Saturday, August 07, 2004

Ignorance of glory

My son returned from Bo's land today. Grandma met mid-way in Rolla, told tales of community picnics, and pesty ticks, and released him back to me. Summer vacation is almost over. School with all of its challenges will be here soon. My son, Cody, has the triple diagnosis of adhd, Asperger Syndrome (a mild form of autism), and language disabilities. I don't do nearly enough to help him. I should be modifying his diet, working with him daily on academics, forming a social learning plan for his IEP, and guiding him in self-help skills for further independence.
The guilt is intense. Yet, I know I provide love, although it sounds flimsy at times compared to the task. I know I provide smiles and hugs, yet where will he be in 15 years on those?
He becomes so lonely at school because it's difficult to relate to others. He acts out; he forgets everything; he's upset; he's in the principal's office .... When I pick him up after school, a lot of times he cries to me about his day. He wants his brain to work better, he says. Why do others think he's so annoying? Everyone says that he's annoying. Why did God make him like he is? Cody has the ability to penetrate with his questions. I've asked these questions as well through the years, because I've seen him struggle, seen us struggle as a family to know what to do. My anxiety for Cody's future is great. Last year, while teaching, I became fairly depressed for a couple of months because I had no answers, just questions, and a driving need to figure it out. Many medical professionals can't figure it out. Through the help of a couple good friends, I finally released the huge personal responsibility of it. But, the anxiety sneaks back on me. School is only a few weeks away.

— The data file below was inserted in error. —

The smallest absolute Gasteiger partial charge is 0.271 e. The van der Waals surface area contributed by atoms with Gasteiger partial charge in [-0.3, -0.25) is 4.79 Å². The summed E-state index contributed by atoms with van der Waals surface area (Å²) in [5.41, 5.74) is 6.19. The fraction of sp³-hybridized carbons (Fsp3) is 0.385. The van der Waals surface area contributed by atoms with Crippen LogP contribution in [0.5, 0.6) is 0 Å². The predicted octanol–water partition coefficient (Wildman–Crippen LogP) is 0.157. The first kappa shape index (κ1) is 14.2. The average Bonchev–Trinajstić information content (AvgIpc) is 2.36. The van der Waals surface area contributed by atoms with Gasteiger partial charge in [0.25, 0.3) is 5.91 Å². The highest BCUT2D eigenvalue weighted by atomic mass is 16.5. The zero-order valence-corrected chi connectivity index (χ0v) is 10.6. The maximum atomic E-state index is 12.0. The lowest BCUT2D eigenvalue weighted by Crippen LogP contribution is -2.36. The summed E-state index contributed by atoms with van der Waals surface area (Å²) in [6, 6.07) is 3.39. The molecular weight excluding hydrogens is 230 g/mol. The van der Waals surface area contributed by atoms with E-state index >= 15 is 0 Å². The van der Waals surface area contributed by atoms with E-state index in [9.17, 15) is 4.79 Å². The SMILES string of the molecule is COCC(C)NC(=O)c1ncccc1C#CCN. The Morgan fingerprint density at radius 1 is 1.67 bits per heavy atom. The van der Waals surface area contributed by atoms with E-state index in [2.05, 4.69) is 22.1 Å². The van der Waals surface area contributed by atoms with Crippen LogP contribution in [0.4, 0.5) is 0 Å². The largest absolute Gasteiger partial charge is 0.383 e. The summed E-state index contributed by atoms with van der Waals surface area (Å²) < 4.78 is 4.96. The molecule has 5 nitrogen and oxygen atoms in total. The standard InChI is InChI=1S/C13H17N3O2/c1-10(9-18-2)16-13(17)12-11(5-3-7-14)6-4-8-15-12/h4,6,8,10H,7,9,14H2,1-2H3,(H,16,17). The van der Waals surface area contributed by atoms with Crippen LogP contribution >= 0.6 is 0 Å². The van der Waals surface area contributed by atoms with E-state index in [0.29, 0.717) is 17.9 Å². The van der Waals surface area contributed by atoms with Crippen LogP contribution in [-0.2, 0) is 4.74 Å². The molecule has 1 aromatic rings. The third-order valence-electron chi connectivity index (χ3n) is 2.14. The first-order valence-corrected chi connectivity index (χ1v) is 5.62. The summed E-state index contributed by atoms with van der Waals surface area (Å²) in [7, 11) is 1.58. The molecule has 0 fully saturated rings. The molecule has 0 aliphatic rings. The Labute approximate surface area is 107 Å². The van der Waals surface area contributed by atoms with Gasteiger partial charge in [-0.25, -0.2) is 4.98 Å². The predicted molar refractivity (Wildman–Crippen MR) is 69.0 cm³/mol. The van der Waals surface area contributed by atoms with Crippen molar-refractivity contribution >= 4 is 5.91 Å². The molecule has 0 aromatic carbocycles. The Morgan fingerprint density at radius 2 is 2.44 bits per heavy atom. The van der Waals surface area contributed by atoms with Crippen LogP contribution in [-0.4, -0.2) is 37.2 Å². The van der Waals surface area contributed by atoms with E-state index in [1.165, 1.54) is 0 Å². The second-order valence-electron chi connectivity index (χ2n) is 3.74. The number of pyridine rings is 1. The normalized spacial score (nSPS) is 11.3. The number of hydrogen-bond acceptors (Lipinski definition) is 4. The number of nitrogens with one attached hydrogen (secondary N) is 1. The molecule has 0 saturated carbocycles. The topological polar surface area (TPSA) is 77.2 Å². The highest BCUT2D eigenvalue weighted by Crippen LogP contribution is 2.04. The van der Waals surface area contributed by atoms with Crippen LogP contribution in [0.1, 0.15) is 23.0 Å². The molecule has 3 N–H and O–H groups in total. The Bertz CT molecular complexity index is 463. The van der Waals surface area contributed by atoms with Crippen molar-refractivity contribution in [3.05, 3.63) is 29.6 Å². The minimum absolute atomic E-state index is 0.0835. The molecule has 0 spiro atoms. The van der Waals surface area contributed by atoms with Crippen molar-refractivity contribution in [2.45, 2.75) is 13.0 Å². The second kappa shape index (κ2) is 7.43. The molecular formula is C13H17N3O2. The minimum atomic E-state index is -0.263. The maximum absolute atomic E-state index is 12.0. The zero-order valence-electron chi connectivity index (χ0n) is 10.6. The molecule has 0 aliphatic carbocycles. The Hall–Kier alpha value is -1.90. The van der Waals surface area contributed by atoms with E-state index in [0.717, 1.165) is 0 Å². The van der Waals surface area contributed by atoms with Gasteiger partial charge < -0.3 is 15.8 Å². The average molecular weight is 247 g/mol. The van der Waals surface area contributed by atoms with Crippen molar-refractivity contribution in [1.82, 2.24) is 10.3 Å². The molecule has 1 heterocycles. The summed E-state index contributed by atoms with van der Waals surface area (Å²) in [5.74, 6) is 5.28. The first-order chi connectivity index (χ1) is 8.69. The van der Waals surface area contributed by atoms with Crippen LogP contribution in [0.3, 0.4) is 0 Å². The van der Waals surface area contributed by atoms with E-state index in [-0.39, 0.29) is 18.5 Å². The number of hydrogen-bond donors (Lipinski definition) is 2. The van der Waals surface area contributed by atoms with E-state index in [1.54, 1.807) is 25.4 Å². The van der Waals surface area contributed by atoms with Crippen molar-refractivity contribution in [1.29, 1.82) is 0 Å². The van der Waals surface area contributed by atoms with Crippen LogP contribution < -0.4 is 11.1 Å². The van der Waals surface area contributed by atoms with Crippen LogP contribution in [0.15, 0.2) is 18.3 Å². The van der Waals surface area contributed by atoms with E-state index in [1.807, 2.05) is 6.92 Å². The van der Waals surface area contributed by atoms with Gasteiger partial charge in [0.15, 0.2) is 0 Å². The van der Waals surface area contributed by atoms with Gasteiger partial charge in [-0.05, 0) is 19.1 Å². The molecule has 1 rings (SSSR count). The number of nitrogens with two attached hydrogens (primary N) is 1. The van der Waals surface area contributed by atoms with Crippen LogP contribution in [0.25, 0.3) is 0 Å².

I came across this poem that I wrote while in the throes of my son's situation a couple of years ago. It had been misplaced for about a year, and I'm glad to find it, and glad to record it here in case of loss again. I may need the discovered perspective to help me cope as a parent through the next year.


Like a rock that
Spreads green moss on
A pond, your thoughts
Leave me looking at what
Hides underneath. My son,
The shrieker in my quiet, the
Friendless boy at a party, the
Wrong soccer goal kicker, is
Entrusted for me to appreciate
His blazing light of blue eyes,
His wild smile, an energy that
Speaks purely of yours. Spark.
Ignition. Virtuous purification.
I confess an ignorance of glory.
I receive your zeal in the form
Of first grade inquisitions and spills
And zany limb dance convulsions.
Receipt -- Joy -- Realization,
I kiss your blessed, our small
Wooly lamb, in return celebration.


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